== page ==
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Raising money and setting personal records

A 12-foot wooden wall stands in the middle of the trail. It is plastered with muddy footprints from the previous contestants …

Photo by Matthew Reitman – Team Hope for Hope celebrates after finishing a tough mudder. They raced to get sponsors to donate to their non-profit.

A 12-foot wooden wall stands in the middle of the trail. It is plastered with muddy footprints from the previous contestants who have somehow made their way up and over it. The more people that come along, the more creative they get at overcoming the barrier that stands between them and the rest of the obstacle course. However, any time someone clambers over the top, it’s with the help of several teammates. Whether they pull their friends up to the top, launch them up or push them up using their shoulders as steps, eventually everyone gets over. Then the runners take off again, headed toward the next obstacle, which could be anything from fire to live wires harboring 10,000 volts of electricity.

Mud runs are races that challenge anyone brave enough and crazy enough to try them. The races across the United States will have close to 1000 finishers or more. For many competitors, though, participation in mud runs is as much about raising money for a bigger cause.

“It’s nice doing it in the name of charity,” says Reitman. “It gives you a reason to really push yourself to reach a goal because you’re doing it in the name of helping other people.”

Reitman is a co-founder of the non-profit organization Hope for Hope, which works to provide the four hopes—food, shelter, water and education—to children. After a little more than a year, the organization is a month away from breaking ground in Kenya to build their first children’s home. They’ve raised money through donations, basketball tournaments, bar crawls and running a tough mudder as a sponsored team.

“We figured it’s nice to offer something other than just donations, something for people to participate in,” he says. “Then, not only are they giving money to something, they’re helping generate funding.”

On October 20th, Reitman and his team of 15 took on the Tri-State Area Tough Mudder, and raised $2280 for their Kenya project.

Says Reitman. “A lot of people [donating money] feel a sense of ownership in our project and that allows them to take pride in what we’re doing as a team.”

The same compassion that drives the team to raise money for the non-profit is apparent throughout the 12-mile course. “People aren’t shoving each other aside; they’re reaching back to help the person behind them or trying to help another person over an obstacle,” says Reitman.

However, the camaraderie doesn’t mean people aren’t also out there just to compete. Like any running event, according to Sean Rogers, the creator of the Civilian Military Combine (CMC), there are two groups of people who typically do mud runs: the athletes seeking personal records and/or wins and the fun-loving runners who are just trying to finish. This realization led him to create CMC, a race that tests competitor’s perseverance on a course designed by CrossFit coaches, United States Armed Forces and USA triathlon race directors. The race starts with the pit, which includes four 90-second strength exercises in an areana followed by a five-mile obstacle course.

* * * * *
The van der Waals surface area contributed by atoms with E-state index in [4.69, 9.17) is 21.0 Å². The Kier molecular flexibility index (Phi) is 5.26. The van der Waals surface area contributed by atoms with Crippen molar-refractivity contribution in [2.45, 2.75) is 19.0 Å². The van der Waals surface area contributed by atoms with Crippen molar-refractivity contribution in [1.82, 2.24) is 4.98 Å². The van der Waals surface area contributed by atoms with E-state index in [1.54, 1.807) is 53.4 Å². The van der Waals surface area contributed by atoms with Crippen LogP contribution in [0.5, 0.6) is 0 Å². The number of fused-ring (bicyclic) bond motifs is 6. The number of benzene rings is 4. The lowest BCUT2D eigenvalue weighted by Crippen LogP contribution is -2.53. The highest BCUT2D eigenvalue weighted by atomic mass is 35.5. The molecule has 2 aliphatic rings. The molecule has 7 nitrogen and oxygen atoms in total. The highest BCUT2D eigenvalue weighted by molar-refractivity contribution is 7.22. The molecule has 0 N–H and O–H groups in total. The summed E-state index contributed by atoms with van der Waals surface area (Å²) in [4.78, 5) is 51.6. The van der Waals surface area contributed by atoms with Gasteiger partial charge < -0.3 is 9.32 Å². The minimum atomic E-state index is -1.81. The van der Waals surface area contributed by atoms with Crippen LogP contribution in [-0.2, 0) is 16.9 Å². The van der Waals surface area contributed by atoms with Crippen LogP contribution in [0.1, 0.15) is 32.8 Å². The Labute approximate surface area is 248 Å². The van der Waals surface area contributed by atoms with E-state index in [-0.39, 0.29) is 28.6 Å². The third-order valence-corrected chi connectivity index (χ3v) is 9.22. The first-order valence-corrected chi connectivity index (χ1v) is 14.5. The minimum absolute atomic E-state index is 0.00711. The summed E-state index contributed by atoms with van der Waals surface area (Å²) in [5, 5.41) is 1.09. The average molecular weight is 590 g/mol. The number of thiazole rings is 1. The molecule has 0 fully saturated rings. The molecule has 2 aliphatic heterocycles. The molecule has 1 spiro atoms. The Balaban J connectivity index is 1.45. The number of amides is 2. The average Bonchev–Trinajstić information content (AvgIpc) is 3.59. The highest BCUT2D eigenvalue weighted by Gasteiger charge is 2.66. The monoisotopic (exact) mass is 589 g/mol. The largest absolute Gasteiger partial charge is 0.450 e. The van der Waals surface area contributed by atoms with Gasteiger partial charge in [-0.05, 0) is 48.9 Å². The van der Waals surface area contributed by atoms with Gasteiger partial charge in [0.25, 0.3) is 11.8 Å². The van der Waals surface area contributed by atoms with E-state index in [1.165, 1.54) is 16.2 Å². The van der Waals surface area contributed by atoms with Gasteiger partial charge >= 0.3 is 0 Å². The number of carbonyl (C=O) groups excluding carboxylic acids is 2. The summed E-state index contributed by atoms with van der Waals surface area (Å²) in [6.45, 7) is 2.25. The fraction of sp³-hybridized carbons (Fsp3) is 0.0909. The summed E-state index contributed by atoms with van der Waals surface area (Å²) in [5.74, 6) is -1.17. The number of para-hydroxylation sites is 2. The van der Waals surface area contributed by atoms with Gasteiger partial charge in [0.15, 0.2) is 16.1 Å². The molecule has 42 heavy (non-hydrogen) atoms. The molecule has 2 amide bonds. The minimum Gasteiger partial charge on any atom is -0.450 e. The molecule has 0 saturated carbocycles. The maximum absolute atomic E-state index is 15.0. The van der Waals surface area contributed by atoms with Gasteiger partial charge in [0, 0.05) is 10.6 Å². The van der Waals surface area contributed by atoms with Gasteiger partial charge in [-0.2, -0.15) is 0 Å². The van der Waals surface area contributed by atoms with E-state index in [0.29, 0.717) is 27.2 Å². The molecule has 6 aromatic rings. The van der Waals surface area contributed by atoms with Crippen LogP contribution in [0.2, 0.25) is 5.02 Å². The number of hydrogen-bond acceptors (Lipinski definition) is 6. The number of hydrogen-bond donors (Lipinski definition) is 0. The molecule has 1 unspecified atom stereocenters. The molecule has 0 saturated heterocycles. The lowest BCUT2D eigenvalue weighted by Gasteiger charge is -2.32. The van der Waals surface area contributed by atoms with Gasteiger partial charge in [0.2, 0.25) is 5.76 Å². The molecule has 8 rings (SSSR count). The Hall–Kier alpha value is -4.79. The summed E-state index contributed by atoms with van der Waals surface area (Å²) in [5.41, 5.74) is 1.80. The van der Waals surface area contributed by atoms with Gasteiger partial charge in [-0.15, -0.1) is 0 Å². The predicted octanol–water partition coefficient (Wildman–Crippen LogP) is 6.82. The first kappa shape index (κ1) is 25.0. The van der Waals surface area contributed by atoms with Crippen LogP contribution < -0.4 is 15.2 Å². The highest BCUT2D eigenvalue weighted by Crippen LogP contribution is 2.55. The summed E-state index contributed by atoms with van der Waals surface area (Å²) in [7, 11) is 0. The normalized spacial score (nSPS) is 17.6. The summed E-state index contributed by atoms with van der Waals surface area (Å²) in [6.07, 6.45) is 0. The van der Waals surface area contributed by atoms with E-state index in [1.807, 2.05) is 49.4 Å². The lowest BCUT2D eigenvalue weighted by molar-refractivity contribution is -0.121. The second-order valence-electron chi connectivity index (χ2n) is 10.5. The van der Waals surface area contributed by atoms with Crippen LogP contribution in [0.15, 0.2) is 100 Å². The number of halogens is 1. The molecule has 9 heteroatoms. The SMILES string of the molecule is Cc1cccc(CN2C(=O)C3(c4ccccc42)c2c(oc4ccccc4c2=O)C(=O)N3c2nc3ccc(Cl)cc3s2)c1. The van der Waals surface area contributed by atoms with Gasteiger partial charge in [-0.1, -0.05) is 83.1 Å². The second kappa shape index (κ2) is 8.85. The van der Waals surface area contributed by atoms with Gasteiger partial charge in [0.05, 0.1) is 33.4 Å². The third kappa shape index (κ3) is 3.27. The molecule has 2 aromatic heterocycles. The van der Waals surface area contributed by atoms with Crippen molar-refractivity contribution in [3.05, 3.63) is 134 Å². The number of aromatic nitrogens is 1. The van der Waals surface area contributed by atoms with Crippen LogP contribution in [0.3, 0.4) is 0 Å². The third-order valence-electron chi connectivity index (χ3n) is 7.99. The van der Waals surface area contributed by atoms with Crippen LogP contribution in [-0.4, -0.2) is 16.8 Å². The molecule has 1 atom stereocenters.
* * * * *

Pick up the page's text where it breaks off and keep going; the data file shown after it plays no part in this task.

Photo by Matthew Reitman – Founders of Hope for Hope, Daniel Reitman and Chipeng Liang, jump into a mud pit during the October 20th tough mudder.

“We’re giving people an even playing field by allowing strength to actually play a factor,” says Rogers. “So the endurance athletes don’t always have the upper hand.”

The goal of CMC is to allow civilians to run alongside military in one day of competition. Rogers and his co-founder, Matt Keller, have done marathons, triathlons and other athletic events to raise money for different military charities.

CMC raises money for Heroes of Tomorrow and Operation Homefront. Heroes of Tomorrow is a program that hires veterans to offer free training to future recruits to prepare physically before they serve our country. Operation Homefront offers services for military personnel on their return home, including transitional housing, auto-repair and financial assistance.

“We wanted to focus on the military in a way no other races had,” says Rogers. “So, before and after. That was our goal.”

The race allows runners to try their hand at 20 to 30 military obstacles throughout the five miles.

“My favorite thing about CMC is when a person overcomes a fear, whether it be the pit or the course itself,” says Rogers.

When the runners finally pull themselves up, or get pushed up the vertical 12-foot wall, they turn around and offer a helping hand to the next person. These racers are doing more than just helping each other finish. They are also helping charities worldwide.

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